The Mayerthorpe Fallen Four Memorial Society

Box 3700 Mayerthorpe AB T0E 1N0    (780) 786-2033



History of Alberta RCMP

In May 1873, the Parliament of Canada established a central police force, sending 150 recruits west to Manitoba. The new police force acquired the name North-West Mounted Police (NWMP).

In July 1874, the mounted police officers, now 275 strong, marched West, headed for southern Alberta (AB), where American whisky traders were operating among the Aboriginal people.

A permanent post was established at Fort Macleod, AB. Part of the remaining half of the Force was sent to Fort Edmonton and the rest returned east to Fort Ellice, Manitoba, which had been designated as headquarters. The following summer, Fort Calgary on the Bow River in Alberta and Fort Walsh in Saskatchewan’s Cypress Hills were established.

Upon its arrival on the frontier, the NWMP established a series of posts and patrols which protected the Aboriginal peoples from the unscrupulous practices of whisky traders.

Later, when settlers arrived from the east after the building of the Canadian Pacific Railway, members of the NWMP were there to greet them. Not only did the Mounties enforce the law to the benefit of all, but they also ensured that essential services were available to sustain the newcomers against the hardships of a frontier existence.

Regular reports from the NWMP included valuable information for Ottawa. During their routine circuits through the region, they were often the only source of aid or information in sparsely populated areas. Consequently, they were important to the process of integrating new immigrants into Canadian society.

Because their mandate included the supervision of civil as well as criminal matters, their broad duties kept the police in touch with nearly every aspect of frontier life.

Fort Calgary, which was briefly named Fort Brisebois after the detachment's commander, was officially renamed in 1876 by RCMP Assistant Commissioner A.G. Irvine in response to a suggestion from Colonel James Macleod. Macleod's family had connections to Calgary (meaning "bay farm") Bay on Scotland's Isle of Mull.

From 1905-16, the RCMP was contracted to police the provinces of Alberta and Saskatchewan. The police and ranchers were tied to a mutual interest in the cattle business. Protecting ranchers against cattle theft, illegal branding, and related stock crimes was one of their primary duties. Ranchers were quick to repay this service with unwavering support of the police. Many members of the force became ranchers themselves once they completed their terms of duty.

The Royal Northwest Mounted Police (RNWMP) signed a contract to police the new provinces of Alberta and Saskatchewan in 1905, and were a fundamental feature of the development of Calgary and southern Alberta. The provincial policing contracts terminated in 1917, and the RNWMP was now responsible for federal law enforcement only in Alberta, Saskatchewan and the territories. In 1918, federal enforcement extended to all four western provinces.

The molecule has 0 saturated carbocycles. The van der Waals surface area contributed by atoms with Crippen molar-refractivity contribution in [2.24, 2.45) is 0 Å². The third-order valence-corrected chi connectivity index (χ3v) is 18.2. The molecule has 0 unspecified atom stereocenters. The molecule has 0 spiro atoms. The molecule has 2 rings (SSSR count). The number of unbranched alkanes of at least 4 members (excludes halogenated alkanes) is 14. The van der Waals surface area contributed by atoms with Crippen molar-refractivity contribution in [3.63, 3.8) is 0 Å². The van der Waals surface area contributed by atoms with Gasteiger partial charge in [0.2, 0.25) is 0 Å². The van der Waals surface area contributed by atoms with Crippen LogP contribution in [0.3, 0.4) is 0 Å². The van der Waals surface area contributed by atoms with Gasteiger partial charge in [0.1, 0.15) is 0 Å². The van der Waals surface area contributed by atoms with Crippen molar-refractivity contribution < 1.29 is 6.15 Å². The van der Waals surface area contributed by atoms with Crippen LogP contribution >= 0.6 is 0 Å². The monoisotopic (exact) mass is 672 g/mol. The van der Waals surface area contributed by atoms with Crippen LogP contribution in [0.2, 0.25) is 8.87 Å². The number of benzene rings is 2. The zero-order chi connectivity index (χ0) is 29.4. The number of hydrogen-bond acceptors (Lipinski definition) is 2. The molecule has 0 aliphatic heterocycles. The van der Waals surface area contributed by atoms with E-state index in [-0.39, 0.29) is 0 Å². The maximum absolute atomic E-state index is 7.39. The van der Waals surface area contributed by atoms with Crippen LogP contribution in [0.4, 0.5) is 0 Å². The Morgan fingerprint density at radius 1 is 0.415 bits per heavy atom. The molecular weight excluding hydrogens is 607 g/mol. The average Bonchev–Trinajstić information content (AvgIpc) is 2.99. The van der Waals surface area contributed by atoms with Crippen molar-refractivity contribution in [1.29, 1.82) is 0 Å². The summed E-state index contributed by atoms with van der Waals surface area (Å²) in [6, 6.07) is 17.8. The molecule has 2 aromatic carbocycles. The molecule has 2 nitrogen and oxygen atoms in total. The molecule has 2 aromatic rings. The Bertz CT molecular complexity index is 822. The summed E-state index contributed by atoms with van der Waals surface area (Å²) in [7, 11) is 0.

Alberta had its own provincial police force, the Alberta Provincial Police, from 1917 to 1932. Many of its members transferred from the RNWMP to the APP. Economic hardships in the late 20s and early 30s forced the province to rethink its policing arrangements and Alberta reverted to RCMP policing services on April 1, 1932 — an arrangement which continues to this day.

In 1920, the organization’s name was changed to the Royal Canadian Mounted Police (RCMP) and its duty was to enforce federal legislation. Responsibility for federal law enforcement extended to all provinces and territories.

From 1932-38, the size of the RCMP nearly doubled, to 2,350, as it took over provincial policing in Manitoba, New Brunswick, Nova Scotia and Prince Edward Island, as well as Alberta.

Between 1928 and 1950, in addition to their federal duties, the RCMP took on policing contracts in all provinces except Ontario and Quebec, while continuing to provide the only form of police service in the Yukon and Northwest Territories.

The RCMP continued to provide policing services in Alberta through the years of the Second World War, and as the organization became more and better equipped with modern police tools and technology and larger in numbers, more detachments opened across the province.

In 1957 the headquarters building for “K” Division (Alberta) was built in Edmonton. It served the organization for many years until its replacement in the late 1990s was built, housing laboratories, pistol range, offices, meeting rooms, fitness facilities and lecture halls.

Today, “K” Division has over 100 detachments throughout Alberta. “K” Division is the home of the RCMP’s only police service dog training facility in Innisfail. There are some 2,600 men and women serving the RCMP in “K” Division today.